Linked by Thom Holwerda on Wed 18th Mar 2009 22:34 UTC
Gnome The GNOME team has released GNOME 2.26, the latest release in the 2.x release branch. As everyone knows, GNOME is a multi-platform open source desktop environment. The 2.26 release continues GNOME's policy of incremental updates to a stable base, and as such, it comes packed with a boatload of new features.
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RE[6]: Great Release!
by darknexus on Sun 22nd Mar 2009 23:25 UTC in reply to "RE[5]: Great Release!"
darknexus
Member since:
2008-07-15

"Inferior," is very subjective. Honestly, you complain about GNOME fanboys, but it takes a fanboy to know one I suppose. Look at the crap you're spouting out and realize you're simply the same as they are, you're just on the other side of the fence.
What is inferior to you may not be inferior to me. For my purposes, for example, KDE is very clearly inferior to GNOME. Stop trying to force your view on others. It won't work, you'll inevitably piss people off, and then you'll be pissed off and repeat the cycle. KDE, GNOME, whatever. Let's just have all of them continue to thrive, competition is nothing but good, and agreement will never be reached on a topic as subjective as this.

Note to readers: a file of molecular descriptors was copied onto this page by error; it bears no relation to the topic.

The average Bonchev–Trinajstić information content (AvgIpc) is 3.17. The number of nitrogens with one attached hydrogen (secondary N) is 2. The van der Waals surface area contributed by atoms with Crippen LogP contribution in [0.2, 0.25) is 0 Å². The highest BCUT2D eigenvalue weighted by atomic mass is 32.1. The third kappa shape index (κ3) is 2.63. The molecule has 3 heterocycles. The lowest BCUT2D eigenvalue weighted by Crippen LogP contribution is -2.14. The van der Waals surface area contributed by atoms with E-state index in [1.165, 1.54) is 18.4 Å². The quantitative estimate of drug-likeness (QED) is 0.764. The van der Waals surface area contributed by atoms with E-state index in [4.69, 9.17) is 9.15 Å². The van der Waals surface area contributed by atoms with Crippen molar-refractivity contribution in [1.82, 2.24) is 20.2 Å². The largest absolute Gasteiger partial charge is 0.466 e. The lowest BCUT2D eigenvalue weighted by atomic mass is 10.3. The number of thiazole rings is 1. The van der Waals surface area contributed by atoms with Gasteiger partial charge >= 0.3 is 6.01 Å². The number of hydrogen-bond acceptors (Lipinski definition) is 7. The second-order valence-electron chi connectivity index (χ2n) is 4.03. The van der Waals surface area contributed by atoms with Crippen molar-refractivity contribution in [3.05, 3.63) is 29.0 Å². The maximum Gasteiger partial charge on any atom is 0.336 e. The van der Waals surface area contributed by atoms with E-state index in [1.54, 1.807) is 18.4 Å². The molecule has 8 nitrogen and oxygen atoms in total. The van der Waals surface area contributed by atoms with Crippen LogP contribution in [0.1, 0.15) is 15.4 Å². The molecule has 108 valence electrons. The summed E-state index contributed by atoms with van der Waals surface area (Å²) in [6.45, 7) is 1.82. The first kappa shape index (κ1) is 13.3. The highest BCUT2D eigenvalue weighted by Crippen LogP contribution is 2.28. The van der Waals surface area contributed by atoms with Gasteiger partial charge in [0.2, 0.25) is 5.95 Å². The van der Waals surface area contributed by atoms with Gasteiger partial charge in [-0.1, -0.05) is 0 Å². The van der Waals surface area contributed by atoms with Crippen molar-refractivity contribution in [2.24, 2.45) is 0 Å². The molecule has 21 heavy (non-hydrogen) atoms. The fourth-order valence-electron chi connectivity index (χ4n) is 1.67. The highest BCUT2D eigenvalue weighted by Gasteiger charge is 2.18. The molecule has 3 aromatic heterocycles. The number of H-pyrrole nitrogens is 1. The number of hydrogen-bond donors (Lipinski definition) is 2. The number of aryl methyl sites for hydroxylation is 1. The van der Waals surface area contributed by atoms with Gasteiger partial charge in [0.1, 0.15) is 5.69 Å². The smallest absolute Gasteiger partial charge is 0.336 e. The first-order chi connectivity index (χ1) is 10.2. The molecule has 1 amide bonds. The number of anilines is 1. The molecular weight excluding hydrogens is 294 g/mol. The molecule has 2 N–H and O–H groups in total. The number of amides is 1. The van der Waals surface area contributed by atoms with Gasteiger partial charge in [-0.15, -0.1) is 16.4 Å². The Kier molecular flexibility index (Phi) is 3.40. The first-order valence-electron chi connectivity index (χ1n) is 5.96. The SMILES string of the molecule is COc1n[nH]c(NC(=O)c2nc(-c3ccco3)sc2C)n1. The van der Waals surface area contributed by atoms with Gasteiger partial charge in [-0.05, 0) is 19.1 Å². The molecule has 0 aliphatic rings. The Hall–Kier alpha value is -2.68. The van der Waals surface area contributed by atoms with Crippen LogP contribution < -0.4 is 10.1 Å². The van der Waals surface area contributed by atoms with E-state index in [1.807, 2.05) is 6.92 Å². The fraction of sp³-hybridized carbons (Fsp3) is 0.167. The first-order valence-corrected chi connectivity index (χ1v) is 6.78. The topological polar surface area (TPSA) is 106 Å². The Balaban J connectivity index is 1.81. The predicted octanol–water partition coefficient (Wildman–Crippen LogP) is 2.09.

I did not say visual improvements were not important. But there's a point when it goes beyond improvement and simply becomes a toy, of no real practical purpose. What, exactly, does a spinning cube bring to the desktop experience, other than the five seconds it takes to go wow, ok that was cool now what? Maybe I'm just jaded and sick of every Linux fanboy zealot pointing out the spinning cubes as a productive feature. Some of the visuals are features, others very clearly are just eye candy. Further, I wouldn't say CDE died because of lack of visual effects, it died because at the time it wasn't usually practical for the average home user to run UNIX, if they even knew what UNIX was or cared. CDE fell off, in short, when better desktops like GNOME and KDE came on the scene and replaced it, they were more open and had new ideas, thus attracting a wider community around them.

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